A new poll suggests that President Obama’s recent charm offensive with Jewish voters is having little effect.
The poll, published Wednesday by J Street, a liberal Israel advocacy group that generally backs President Barack Obama’s Middle East policies, shows Obama stuck at the same mid-50s approval ratings he was registering in April, when U.S.-Israel tensions were prominently in the news.
Jim Gerstein, whose GBA Strategies conducted the poll, said that Obama and his supporters face an environment among Jews that has been shaped largely by the president’s critics.
“The balance of criticism against the president on issues related to Israel has far outweighed the statements of support for the president, certainly among the organizations that have the largest reach,” Gerstein told reporters on Wednesday.
The 56 percent approval rating among Jews that Obama scored in the GBA poll is still about 10 points higher than the national average. It’s also not the first time he has scored in the 50s among Jews. Obama’s numbers among voting-age Jewish Americans have fluctuated throughout his seven years in office.
This poll, however, follows a high profile and intensive effort by the administration to reassure American Jews that he has the best interests of Israel and Jews worldwide at heart.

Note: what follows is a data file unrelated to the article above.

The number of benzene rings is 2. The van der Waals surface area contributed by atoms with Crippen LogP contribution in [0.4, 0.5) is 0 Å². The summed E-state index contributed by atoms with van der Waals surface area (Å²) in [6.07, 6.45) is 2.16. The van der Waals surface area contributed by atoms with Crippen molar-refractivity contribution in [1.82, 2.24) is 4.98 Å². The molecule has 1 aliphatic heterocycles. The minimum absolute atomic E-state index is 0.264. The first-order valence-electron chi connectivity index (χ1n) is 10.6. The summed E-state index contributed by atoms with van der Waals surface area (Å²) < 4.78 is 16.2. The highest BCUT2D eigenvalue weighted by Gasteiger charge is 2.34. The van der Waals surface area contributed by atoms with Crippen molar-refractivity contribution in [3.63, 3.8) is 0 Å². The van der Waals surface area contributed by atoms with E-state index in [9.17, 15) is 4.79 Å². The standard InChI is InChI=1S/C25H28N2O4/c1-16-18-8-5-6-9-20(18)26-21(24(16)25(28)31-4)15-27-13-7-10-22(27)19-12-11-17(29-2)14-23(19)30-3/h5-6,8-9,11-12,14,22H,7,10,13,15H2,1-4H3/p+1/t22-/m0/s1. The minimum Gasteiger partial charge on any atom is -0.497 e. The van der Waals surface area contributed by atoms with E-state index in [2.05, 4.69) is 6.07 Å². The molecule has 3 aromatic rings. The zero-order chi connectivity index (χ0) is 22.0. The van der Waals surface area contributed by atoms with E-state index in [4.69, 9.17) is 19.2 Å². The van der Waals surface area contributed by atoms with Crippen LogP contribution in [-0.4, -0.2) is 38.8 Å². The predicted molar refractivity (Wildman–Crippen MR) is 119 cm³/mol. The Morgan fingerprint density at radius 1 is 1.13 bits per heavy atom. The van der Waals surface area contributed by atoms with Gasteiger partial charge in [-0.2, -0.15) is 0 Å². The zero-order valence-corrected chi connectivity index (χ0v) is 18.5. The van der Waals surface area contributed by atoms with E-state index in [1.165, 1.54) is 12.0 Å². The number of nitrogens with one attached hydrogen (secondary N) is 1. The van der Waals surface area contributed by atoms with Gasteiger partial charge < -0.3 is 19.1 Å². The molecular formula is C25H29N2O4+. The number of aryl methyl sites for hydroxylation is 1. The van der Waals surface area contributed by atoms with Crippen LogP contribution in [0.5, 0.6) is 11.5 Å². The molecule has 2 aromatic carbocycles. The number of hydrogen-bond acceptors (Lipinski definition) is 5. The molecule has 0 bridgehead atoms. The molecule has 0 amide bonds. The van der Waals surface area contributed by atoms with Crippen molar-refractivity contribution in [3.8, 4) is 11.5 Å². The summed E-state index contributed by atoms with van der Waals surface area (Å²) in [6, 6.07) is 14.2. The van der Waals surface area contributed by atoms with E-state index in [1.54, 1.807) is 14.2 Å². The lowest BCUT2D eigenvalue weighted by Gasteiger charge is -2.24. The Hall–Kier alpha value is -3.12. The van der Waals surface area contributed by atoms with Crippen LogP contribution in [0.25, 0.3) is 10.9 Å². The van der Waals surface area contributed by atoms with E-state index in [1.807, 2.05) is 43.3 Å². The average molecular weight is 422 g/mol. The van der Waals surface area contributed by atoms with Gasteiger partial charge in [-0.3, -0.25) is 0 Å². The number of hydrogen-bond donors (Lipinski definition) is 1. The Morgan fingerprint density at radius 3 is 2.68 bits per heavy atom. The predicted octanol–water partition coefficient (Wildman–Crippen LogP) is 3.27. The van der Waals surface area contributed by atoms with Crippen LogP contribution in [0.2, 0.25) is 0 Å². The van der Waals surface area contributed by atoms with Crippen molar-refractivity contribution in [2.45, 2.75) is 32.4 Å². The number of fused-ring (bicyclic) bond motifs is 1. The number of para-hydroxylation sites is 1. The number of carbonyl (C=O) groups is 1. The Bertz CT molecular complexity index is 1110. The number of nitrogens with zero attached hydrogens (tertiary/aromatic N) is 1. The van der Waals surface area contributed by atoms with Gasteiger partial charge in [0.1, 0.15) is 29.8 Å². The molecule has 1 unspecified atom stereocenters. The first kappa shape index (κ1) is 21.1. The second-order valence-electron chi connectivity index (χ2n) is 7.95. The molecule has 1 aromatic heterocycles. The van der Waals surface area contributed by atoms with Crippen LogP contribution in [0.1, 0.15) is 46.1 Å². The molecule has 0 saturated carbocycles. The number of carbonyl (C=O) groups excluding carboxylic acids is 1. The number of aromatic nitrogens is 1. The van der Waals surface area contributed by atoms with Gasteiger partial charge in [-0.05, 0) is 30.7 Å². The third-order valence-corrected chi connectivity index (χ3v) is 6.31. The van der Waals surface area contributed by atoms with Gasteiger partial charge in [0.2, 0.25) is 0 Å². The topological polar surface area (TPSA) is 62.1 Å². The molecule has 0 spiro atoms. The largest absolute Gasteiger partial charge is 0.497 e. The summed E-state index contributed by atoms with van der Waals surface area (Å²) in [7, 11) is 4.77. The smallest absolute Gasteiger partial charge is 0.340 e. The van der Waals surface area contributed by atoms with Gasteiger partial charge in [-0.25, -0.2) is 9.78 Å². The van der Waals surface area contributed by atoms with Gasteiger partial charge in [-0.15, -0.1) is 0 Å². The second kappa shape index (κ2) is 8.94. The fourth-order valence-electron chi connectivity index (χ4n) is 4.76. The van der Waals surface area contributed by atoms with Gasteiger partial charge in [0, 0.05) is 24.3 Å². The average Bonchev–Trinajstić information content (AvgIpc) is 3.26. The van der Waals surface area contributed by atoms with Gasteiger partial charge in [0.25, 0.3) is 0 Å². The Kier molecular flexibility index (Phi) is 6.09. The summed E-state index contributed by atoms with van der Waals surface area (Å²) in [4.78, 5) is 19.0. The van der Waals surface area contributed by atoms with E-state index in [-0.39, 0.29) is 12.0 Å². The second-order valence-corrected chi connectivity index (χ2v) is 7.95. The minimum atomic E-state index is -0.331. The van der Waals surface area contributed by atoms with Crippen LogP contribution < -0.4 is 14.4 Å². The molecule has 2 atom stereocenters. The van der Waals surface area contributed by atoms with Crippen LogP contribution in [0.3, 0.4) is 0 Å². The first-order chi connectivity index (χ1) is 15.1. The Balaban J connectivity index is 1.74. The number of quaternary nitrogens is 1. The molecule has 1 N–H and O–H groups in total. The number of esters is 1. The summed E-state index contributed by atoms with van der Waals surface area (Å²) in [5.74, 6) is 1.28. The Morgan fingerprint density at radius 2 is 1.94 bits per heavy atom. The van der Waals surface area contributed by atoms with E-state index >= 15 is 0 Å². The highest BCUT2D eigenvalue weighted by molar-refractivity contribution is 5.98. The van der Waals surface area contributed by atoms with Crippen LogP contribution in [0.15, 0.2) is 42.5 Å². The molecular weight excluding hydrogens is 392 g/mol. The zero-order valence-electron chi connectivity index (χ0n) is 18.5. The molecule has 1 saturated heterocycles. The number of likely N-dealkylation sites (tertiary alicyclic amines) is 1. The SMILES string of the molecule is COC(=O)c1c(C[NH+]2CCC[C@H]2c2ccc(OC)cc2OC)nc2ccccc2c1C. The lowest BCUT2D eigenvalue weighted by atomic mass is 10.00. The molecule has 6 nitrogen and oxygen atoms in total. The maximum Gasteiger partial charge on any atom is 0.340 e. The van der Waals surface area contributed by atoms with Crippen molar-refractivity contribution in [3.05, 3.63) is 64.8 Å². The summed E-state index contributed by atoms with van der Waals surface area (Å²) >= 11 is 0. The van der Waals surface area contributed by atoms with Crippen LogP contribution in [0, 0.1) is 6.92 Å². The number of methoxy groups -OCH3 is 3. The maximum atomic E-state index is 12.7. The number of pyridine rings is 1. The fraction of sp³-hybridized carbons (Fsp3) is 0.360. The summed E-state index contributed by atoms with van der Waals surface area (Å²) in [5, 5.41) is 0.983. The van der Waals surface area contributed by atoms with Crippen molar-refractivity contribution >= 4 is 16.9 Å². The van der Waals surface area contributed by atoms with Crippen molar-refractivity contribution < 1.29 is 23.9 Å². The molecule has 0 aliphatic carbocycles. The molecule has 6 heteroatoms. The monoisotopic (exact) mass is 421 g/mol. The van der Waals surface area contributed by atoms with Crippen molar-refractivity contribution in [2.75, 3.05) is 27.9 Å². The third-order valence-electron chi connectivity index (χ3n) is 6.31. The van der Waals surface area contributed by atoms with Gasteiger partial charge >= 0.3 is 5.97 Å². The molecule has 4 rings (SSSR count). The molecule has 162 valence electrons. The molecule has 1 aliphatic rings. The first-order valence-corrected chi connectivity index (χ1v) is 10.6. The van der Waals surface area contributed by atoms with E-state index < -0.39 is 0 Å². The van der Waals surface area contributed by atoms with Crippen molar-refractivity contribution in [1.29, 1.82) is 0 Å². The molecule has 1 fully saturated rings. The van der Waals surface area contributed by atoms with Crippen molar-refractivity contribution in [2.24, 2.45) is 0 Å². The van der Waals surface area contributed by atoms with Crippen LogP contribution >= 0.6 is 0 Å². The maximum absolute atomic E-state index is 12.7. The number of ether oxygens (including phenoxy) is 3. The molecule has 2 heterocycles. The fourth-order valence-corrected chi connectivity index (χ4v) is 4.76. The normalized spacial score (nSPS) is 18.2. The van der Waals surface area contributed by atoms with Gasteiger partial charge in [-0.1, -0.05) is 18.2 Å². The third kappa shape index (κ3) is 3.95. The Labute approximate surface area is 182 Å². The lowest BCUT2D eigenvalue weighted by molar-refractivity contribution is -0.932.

The White House launched the outreach in April after weeks of public tensions with Israeli Prime Minister Benjamin Netanyahu over the emerging Iran nuclear deal. Netanyahu’s decision to accept an invitation from the Republican leadership to address Congress in March, and remarks by the Israeli leader during his reelection campaign that appeared to reject a two-state solution and denigrate Arab-Israeli voters, further irked the White House.
Wednesday’s poll, conducted between May 31 and June 3 among 1,000 Jewish adults, showed just a gain of just 2 points — well within the 3.1 percent margin of error — over an April 10 Gallup poll that showed Obama with a 54 percent approval rating among American Jews.
The latest numbers come after Obama gave interviews to two prominent Jewish journalists — The New York Times’ Thomas Friedman and The Atlantic’s Jeffrey Goldberg — in which he discussed his closeness to Israel, and another with a leading Israeli television journalist, Ilana Dayan. He marked Jewish American Heritage Month with an impassioned speech on May 22 at the Adas Israel Congregation, a Conservative synagogue here.
The president’s top aides have made sure to address virtually every major Jewish conference in recent weeks. Most recently, Jacob Lew, the Treasury secretary, endured boos at the annual conference organized by The Jerusalem Post — a gathering notable in the past for attracting Obama’s most acerbic critics.
The theme of Obama’s messaging is that he sees Israel as a key strategic ally, and also has an emotional attachment to the country and the Jewish people.
“To a young man like me, grappling with his own identity, recognizing the scars of race here in this nation, inspired by the civil rights struggle, the idea that you could be grounded in your history, as Israel was, but not be trapped by it, to be able to repair the world — that idea was liberating,” Obama said in the speech at the synagogue.